Having drawn a legion of new fans to the sport of curling, the Japan national women's team has been using its popularity to empower the seaside town of Tokoro, on shore of Lake Saroma in the northernmost prefecture of Hokkaido.
Since the team won bronze at the Pyeongchang Olympics in 2018, the country's first Olympic curling medal in history, Tokoro was thrown into the national spotlight as the tiny town with a population of 3,400 that is the home to the Olympic heroes.
Three regular members of the four-person lineup, sisters Chinami and Yurika Yoshida, and Yumi Suzuki, were born and raised in Tokoro, a town that faces the Sea of Okhotsk and Lake Saroma and is deep in the wilderness, by Japanese standards.
"Honestly, there's nothing in this town. I didn't think my dream would ever come true if I stayed here," Chinami said.
But the sisters' small-town dream turned into an incredible reality. As surprise finalists, Japan will be playing Great Britain for its first Olympic curling gold on Sunday at the National Aquatics Centre in Beijing with their hometown fans behind them.
Kitami, the city where Tokoro is located, became a popular choice for Japan's hometown taxation program, where taxpayers make monetary donations and get a variety of thank-you gifts and a tax break in return.
In March 2018, shortly after the last Winter Games, Kitami received 22 million yen ($191,000) under this hometown tax donation program, almost six times the amount in the same month the previous year.
So popular was the curling team, known by its club name Loco Solare, that it garnered nationwide attention for its halftime snacking. It popularized the phrase "mogu mogu time" (snack time) with it becoming a nominee for Japan's buzzword of 2018.
The local sweets the team ate to keep its energy levels up during competition enticed people to donate so they could get a taste of the area in return. In fiscal 2020 ended March 2021, donations to Kitami reached 600 million yen, and in the current fiscal year through next month, the city has already collected more than 1.7 billion yen through the program.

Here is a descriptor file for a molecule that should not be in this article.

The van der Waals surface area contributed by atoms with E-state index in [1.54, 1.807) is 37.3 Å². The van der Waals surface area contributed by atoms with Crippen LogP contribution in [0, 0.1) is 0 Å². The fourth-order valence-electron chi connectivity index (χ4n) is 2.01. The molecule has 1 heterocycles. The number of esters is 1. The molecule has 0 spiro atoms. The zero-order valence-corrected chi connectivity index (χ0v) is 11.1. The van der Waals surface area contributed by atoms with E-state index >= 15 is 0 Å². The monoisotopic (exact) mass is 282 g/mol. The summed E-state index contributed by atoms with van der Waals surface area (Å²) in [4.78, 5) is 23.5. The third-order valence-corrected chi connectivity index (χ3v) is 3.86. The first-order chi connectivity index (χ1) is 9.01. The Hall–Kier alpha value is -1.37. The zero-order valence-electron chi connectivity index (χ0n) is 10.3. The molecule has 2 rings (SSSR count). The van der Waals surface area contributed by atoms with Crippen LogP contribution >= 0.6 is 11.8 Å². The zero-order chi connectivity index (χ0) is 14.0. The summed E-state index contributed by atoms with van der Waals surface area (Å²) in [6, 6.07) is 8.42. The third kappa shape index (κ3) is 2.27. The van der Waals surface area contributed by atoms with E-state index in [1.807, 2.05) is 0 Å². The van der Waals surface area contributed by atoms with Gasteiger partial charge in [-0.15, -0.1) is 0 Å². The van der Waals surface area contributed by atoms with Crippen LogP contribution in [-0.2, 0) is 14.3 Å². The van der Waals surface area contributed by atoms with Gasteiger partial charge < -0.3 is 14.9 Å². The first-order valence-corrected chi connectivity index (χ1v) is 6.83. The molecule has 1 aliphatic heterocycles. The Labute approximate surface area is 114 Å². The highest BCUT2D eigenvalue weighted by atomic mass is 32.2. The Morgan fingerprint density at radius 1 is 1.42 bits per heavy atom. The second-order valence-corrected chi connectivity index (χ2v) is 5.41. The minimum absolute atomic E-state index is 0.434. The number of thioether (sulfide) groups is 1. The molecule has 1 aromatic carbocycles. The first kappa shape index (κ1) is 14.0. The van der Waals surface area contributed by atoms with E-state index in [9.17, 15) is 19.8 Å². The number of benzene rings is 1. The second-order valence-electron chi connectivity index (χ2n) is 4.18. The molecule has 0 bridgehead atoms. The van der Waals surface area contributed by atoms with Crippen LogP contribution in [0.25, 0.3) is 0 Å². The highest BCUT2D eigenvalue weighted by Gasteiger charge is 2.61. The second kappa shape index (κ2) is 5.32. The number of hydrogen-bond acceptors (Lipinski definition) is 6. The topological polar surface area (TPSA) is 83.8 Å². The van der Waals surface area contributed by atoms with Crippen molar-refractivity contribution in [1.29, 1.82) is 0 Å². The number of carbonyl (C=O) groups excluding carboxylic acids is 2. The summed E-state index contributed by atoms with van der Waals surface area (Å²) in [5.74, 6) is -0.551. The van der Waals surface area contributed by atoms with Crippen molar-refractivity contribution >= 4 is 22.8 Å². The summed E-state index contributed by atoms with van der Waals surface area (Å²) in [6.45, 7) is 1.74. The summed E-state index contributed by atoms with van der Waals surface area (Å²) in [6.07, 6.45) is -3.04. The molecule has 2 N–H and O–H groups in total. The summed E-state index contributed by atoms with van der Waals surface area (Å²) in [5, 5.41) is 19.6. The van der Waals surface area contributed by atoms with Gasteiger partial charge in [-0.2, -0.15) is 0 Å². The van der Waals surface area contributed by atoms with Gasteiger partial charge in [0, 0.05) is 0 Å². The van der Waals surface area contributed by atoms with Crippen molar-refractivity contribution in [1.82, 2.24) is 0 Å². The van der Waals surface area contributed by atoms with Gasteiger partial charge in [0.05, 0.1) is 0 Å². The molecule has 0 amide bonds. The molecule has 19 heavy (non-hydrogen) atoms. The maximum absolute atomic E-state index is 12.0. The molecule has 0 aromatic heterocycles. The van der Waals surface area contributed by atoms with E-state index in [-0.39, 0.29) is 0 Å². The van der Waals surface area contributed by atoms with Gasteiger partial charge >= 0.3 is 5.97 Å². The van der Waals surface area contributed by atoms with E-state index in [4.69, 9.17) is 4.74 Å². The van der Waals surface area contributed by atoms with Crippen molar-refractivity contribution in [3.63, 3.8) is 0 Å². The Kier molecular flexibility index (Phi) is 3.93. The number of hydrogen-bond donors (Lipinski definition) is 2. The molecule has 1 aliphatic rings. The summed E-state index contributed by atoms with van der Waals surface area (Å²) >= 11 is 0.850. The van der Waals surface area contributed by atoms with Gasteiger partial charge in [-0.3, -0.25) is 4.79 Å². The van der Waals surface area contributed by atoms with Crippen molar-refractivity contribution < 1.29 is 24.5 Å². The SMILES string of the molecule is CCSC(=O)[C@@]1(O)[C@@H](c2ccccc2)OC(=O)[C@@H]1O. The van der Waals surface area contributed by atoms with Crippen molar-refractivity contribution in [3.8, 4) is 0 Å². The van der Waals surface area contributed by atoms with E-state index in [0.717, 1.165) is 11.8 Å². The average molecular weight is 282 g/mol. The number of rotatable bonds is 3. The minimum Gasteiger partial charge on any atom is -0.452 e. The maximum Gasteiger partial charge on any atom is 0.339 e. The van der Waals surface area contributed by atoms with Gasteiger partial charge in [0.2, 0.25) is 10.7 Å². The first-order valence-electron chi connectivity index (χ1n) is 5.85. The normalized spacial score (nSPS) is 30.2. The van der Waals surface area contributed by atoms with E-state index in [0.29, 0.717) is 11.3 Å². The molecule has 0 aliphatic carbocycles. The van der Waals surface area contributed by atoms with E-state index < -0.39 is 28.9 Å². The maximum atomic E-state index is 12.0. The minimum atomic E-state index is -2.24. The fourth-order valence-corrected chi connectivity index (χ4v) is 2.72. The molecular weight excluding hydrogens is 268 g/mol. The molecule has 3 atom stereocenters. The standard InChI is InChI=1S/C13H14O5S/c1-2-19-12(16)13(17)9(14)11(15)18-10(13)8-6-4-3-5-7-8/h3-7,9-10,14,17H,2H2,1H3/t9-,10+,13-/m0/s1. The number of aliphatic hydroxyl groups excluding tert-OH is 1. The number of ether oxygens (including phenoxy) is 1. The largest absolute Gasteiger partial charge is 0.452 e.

In 2020, the city used part of the money donated to build a modern curling facility.
"Local people are happy that Kitami is now known as a curling hotbed. We will do our part to help in any way," said Japan skip Satsuki Fujisawa.
Fujisawa kept her word, speaking to crowds of community members and taking part in curling lessons for children in foster care to promote the sport.
The interactions created synergy between sport and society and a two-way relationship where both parties benefited.
The team looked for ways to improve and raise their profile in their quest to win another Olympic medal. They hit the Okhotsk slopes to do a triathlon and dedicated their training time to on-ice practice sessions in the international-level facility.
And the rest is history.
Loco Solare -- featuring Fujisawa, lead Yurika, second Suzuki and third Chinami -- will contest the gold medal game on Sunday, the final day of the Beijing Olympics.
"We want to produce the best possible curling," Chinami said.
Last month, Kitami added Loco Solare goods to its list of return gifts for donors for the first time.
Whether the team brings home gold or silver, it looks like a winning move for the city.